The art of effective questioning

|5 min read

Editor’s Note:

This is an updated version of a blog post published on December 21, 2017.The art of effective questioning (one teacher’s perspective)Why is effective questioning an art? Because it takes time, practice, and a lot of reflection. In our experience, asking the right questions in primary maths classrooms helps us understand what our pupils know, don’t know, and need to know. Questioning has allowed us to identify learners who are struggling with particular concepts, and those with more advanced learning skills. On top of that, it’s been an essential tool for assessment, and has enabled us to better develop learners regardless of their current state or attainment level.As classroom teachers, we all understand the importance of providing a framework for students to work within. The questions we ask and effective assessment we provide can help form a canvas upon which they can express, explore and deepen their knowledge.For us, the importance of questioning emerged after we realised the need to uncover ways to learn what children know throughout the lesson — not just at the beginning. Asking open ended questions provided the insight we were looking for.We realised that starting a maths lesson with a question, problem or Anchor Task gives children the ability to dig deep into their knowledge-banks and actively use what they already know. It provides them with an opportunity to make connections and transition smoothly into new concepts.

What is an open question?

Let’s start with an example. I can ask my students ‘What is 5 × 5?’ Most will tell me that the answer is 25. From this, I can assume that they knew their five times tables.

However, I can build and expand on that: ‘Tell me everything you know about 5 × 5.’ Right away, this is an open question — there’s no one answer, and what comes next is really up to them. From it, I can receive a wide range of answers including ‘5 + 5 + 5 + 5 + 5’ or ‘25 ÷ 5 = 5’.

We realised that these kinds of open questions gave us much better insight into our pupils’ learning journeys. We were better able to identify who was ready to learn the next concept, who had made links with previous learning, and who needed to consolidate their learning. Through that one question, we found out more about our pupils’ starting points than if we had given them 10 or 20 rote calculations.

Image with maths mastery question. Tell me everything you know about 5x5. 5+5+5+5+5. 25 / 5 = 5...

When to question (and how)

Some questions come up naturally prior to learning. These are the ones that help us understand where pupils’ starting points are — who understands the important concepts from previous years that inform the learning we are about to attempt.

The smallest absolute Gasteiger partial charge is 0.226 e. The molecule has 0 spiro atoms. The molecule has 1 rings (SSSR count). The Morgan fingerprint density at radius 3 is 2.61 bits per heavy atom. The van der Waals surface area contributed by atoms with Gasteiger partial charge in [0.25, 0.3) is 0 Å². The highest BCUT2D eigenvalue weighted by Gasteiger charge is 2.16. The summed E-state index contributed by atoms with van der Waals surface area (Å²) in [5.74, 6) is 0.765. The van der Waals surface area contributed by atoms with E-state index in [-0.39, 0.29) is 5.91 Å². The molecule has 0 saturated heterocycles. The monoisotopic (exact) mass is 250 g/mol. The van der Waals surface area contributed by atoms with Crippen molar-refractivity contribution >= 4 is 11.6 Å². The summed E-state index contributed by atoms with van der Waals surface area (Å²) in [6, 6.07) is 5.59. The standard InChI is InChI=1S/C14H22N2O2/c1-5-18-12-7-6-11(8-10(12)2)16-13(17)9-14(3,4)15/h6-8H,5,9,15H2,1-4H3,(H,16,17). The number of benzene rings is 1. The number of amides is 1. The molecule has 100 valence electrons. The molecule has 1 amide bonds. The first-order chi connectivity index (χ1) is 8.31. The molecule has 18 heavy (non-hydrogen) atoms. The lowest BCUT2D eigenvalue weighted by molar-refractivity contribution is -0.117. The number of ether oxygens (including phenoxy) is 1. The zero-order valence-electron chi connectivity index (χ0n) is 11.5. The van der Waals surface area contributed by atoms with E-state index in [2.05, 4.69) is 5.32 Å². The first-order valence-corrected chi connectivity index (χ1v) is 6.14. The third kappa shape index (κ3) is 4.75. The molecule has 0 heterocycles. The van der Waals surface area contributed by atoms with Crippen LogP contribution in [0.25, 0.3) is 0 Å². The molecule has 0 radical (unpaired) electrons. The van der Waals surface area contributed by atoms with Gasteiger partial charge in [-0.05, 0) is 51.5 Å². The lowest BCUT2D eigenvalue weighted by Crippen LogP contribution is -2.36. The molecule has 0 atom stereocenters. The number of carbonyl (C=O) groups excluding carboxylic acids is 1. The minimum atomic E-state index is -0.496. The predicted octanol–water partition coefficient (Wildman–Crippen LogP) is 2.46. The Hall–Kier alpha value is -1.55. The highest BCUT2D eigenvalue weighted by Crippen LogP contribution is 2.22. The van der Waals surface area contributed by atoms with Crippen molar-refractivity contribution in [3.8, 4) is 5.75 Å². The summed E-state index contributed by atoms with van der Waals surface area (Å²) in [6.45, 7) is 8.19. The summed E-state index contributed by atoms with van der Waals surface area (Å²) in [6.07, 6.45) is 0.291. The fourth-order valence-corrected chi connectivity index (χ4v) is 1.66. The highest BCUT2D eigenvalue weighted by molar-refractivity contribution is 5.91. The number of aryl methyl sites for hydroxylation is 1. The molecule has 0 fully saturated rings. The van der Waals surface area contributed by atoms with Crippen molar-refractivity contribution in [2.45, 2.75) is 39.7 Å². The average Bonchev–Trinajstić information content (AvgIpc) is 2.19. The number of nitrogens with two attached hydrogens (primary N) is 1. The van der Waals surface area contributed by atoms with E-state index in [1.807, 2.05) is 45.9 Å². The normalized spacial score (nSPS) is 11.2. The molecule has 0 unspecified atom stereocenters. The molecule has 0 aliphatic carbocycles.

Other questions should be asked during key learning. We’ve found that these questions show us how deeply embedded a concept is, if pupils can apply learnings to the bigger picture, and if the skills they are developing have been correctly understood. In our experience, this sort of questioning gives valuable insight into our development as reflective practitioners — we’re constantly interrogating our own practice while developing the skills and confidence of our learners.

Some questions are for plenaries. This can happen at the end of a lesson, or mid-lesson. Either way, the purpose is the same — to examine student understanding at a particular stage. We ask these during whole-class situations, and have learned to take care who we ask to answer. For example, we allow struggling learners to contribute their understanding as far as it goes, and then allow a more confident and advanced learner to provide a more developed contribution to the discussion. We’ve found that this has really helped all learners feel valued, heard, and recognized within the class.

Regardless of when the question is asked, we have learned that effective questioning needs to be wholly focussed and targeted — our teachers must be clear about what they want to discover, before they ask the question.

Strategies for effective questioning

Build a list
Try creating a bank of ‘question starters.’ We’ve found it useful to create a list of questions that can be compiled over the years, taking into account different year groups and also developments in educational thinking.

Always be open
All effective question starters are open. The more open, the more pupils will reflect, and the more confident they will be to talk about what they know. For example, ‘How many ways can you show me your thinking?’ has worked much better for us than something like ‘Show me what strategy you used.’

Don’t rush
We found that sometimes we were rushing our pupils to give an immediate answer. We decided to give them time, and to not be afraid of silence. This made a difference not only in the quality of the answers, but also enabled a much wider group of learners to feel confident enough to contribute.

In our journey towards effective questioning, we have discovered through trial and error that pupils are surprising. They enjoy actively engaging with the concepts being taught, and they often create links between concepts that surprise us. In our experience, the art of effective questioning is engaging with pupils, having a clear end in mind when asking a question, but being ready to explore a different route with learners.

We’ve found that active questioning requires our teachers to actively listen to pupils in their classroom. Doing so has developed better relationships, and also a better understanding of student progress. Pupils are frequently challenged to think beyond their comfort zones, and to play with concepts within the spiral curriculum of mathematics.